Motion & Emotion

2022 BMW iX: Electric Car Can Self Repair Minor Scratches


When it comes down to what’s inside, BMW has come up with a winner. The new BMW iX is the brand’s first all-electric car, and its interior sets new standards in this class.

The interior sets new standards in its class. It can transmit live images of the interior to your mobile phone to show you if you have forgotten anything, and an innovative “self-healing” surface on the bold radiator grille promises to change the way we think about minor scratches and scrapes.

BMW says the grille’s polyurethane coating can self-repair minor scratches within 24 hours at room temperature or within minutes using hot air.

With a price starting at $135,900 plus on-road costs (about $146,500 drive-away), the entry-level iX costs about 10 per cent more than a comparable BMW X5 and makes the diesel seem a decade old.

There are few buttons in an interior where designers have embraced minimalism without venturing into frugality.

The curved displays across the dashboard have a thinner profile and higher resolution than most other cars, and the sleek new steering wheel has fewer controls than in the past.

You’ll find sustainable materials everywhere, including carpeting made from recycled fishing lines. The electric motors feature a new design that relies less on exotic metals, and BMW promises third-world child labour wasn’t used to mine its materials.

A huge glass roof with electronically controlled variable tinting will be a hit at barbecues, as will laser headlights and soft-close doors included in a $9500 upgrade package.

Those looking to maximise their experience can also opt for the $8500 Indulgence Package, which features knobs in crystal-cut glass that contrasts with the warmth of the open-pore wood.

It also features an interior camera that syncs with your phone to show if your kids have left their school bag in the back seat. It also has a ferocious Harman Kardon stereo system with 30 speakers and subwoofers in the seats that kick you in the back like unruly children.

The other major option is a $3500 comfort package with heating for the seats, steering wheel, armrest and centre console that warms you more efficiently than hot air.

The four-zone automatic climate control keeps you comfortable in an interior that is roomier than the X5’s, thanks to the longer wheelbase and thinner seatbacks. The boot, however, is smaller than its petrol counterpart.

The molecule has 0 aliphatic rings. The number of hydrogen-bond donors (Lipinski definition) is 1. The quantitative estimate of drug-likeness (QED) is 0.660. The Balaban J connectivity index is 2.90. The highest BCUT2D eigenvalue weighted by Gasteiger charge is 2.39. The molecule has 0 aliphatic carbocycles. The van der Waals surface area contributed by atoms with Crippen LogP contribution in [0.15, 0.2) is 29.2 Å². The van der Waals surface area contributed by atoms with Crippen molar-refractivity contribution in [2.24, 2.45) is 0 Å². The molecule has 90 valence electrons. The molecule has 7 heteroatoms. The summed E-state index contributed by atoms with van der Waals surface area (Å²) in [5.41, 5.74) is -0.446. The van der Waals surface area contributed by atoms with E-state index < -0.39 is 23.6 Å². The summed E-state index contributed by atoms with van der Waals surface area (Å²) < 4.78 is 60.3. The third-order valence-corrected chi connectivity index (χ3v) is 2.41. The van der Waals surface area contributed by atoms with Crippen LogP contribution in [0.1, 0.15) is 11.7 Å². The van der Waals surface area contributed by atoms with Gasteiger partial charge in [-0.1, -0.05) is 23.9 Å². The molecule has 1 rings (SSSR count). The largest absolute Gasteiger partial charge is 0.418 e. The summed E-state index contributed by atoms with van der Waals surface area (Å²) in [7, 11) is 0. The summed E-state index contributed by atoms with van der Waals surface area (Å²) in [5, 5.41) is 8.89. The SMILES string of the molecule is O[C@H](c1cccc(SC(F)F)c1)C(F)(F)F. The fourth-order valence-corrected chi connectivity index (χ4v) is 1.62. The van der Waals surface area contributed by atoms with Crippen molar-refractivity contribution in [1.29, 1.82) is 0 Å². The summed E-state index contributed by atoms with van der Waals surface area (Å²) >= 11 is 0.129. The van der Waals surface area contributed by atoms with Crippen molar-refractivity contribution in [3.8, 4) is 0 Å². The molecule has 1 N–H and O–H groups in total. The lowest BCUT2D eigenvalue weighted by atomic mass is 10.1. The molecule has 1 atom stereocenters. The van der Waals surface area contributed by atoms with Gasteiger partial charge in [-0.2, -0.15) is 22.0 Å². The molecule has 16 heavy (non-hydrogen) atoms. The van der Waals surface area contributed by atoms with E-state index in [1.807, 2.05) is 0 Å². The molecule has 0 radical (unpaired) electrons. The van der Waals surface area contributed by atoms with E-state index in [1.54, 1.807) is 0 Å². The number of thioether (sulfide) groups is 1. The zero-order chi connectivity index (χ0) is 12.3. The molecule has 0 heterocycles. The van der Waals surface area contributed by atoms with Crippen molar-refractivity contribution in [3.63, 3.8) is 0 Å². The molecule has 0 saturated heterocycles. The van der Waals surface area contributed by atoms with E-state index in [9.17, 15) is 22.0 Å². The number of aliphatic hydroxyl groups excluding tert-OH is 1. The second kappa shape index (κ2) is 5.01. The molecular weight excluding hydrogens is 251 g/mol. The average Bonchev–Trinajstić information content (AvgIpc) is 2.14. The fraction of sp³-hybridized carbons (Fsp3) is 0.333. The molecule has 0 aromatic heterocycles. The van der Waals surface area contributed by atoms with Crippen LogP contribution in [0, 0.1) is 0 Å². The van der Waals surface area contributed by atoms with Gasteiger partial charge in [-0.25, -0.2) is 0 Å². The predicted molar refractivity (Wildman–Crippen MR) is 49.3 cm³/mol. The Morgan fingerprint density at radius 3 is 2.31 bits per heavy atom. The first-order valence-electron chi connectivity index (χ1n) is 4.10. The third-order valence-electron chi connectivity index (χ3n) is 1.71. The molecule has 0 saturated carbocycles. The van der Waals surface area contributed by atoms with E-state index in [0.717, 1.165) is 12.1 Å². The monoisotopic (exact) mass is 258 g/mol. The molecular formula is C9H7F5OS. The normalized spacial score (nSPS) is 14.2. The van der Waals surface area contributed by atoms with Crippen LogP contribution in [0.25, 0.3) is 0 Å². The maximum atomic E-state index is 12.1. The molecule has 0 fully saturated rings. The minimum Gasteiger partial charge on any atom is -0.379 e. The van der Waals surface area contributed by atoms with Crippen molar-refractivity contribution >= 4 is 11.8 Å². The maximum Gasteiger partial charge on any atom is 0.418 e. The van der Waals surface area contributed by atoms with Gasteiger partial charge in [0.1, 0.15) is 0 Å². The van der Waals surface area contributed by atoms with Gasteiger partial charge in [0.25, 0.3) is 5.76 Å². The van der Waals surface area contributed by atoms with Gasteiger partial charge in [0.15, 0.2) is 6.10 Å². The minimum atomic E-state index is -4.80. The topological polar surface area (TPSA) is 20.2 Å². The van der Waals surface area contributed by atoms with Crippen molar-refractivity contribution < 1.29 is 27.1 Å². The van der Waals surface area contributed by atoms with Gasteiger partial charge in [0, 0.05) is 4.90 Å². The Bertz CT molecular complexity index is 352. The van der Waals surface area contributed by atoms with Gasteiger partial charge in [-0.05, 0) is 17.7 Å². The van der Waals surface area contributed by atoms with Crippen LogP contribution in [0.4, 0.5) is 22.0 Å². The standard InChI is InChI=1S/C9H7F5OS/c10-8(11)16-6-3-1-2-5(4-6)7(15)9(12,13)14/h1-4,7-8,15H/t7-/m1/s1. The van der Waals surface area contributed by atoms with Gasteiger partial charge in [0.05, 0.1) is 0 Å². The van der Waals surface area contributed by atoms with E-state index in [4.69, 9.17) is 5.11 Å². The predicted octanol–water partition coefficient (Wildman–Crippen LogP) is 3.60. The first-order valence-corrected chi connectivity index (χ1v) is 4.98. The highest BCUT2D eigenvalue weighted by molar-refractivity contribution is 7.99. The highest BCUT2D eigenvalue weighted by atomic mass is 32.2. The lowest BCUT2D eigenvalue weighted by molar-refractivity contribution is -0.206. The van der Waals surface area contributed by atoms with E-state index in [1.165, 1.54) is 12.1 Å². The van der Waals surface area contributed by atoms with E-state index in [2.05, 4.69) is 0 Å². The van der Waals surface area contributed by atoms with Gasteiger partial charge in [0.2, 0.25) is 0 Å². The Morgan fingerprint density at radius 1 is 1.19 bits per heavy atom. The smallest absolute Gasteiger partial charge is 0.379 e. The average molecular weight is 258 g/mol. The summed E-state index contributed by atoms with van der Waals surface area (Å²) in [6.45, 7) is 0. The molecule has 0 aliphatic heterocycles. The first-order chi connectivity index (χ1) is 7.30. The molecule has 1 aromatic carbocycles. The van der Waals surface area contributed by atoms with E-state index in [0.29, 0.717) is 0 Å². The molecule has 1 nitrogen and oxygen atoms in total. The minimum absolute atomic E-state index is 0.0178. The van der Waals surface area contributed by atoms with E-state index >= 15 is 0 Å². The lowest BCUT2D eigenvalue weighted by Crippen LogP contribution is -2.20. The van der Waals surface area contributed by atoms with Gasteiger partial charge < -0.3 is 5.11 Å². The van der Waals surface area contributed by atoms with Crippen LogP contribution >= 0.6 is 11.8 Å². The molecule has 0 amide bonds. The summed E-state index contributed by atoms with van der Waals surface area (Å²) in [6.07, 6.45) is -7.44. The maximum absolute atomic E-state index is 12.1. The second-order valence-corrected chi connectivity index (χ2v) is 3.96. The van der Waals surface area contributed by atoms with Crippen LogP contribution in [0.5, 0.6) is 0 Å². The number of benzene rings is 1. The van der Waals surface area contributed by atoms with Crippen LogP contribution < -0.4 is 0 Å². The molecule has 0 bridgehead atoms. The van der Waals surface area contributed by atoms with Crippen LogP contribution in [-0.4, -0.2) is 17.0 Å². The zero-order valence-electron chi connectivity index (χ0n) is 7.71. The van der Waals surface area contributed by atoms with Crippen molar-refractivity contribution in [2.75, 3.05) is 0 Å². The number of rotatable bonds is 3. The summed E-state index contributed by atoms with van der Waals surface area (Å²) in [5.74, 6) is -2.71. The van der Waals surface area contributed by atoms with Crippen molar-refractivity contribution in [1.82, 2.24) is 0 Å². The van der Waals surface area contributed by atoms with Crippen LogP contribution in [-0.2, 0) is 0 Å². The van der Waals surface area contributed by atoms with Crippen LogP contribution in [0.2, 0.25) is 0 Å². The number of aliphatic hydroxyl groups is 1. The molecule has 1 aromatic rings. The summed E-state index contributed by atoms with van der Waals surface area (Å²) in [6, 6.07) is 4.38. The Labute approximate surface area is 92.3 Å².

The X5 comes with the full range of BMW driver assistance systems as standard, and new software makes voice control even more user-friendly than before.

The entry-level BMW iX xDrive40 sends 240 kW and 630 Nm to all four wheels and manages the sprint to 100 km/h in 6.1 seconds. A 77 kWh battery promises a range of 425 kilometres.

For $169,900 plus road price (about $182,500 drive-away), you get the mid-size xDrive 50 with a powerful 385 kW and 765 Nm that accelerates to highway speed in 4.6 seconds. It also has a much larger battery with 112 kWh, which should allow a range of 630 kilometres.

The xDrive 40 takes 31 minutes to charge the battery from 10 to 80 per cent, which means a different range of almost 300 kilometres.

Owners benefit from free power from the Chargefox network but are penalised by a three-year warranty that does not match the five-year warranties offered by rival brands.

Loyal owners will need time to get used to the iX’s driving experience. Unlike conventional petrol and diesel cars, you do not have to spend more money on a more powerful version to drive a vehicle with snappy acceleration.

The standard car’s throttle response is electrifying, with instant reaction to every move of your right foot.

Braking and energy recovery are impressively smooth, as is the well-tuned traction control and torque vectoring system does a great job of putting grip on the asphalt.

The quick steering is light and feels light compared to conventional cars from the brand. The suspension does an excellent job of masking the car’s 2.5-tonne mass and provides precision, courtesy of the low centre of gravity and thick, high-performance tyres. It feels firm but not uncomfortable at motorway speeds and is easy to drive around town.

2022 BMW iX Vitals

Approximately $146,500 drive-away


Electric motor, 240kW/630Nm


3 years/unlimited kilometres, $1520 for 4 years.


Seven airbags, automatic emergency braking, active cruise control, lane departure warning, blind-spot alert and rear cross-traffic alert


19.4kWh/100km, 425km range


Inflator kit


500 litres



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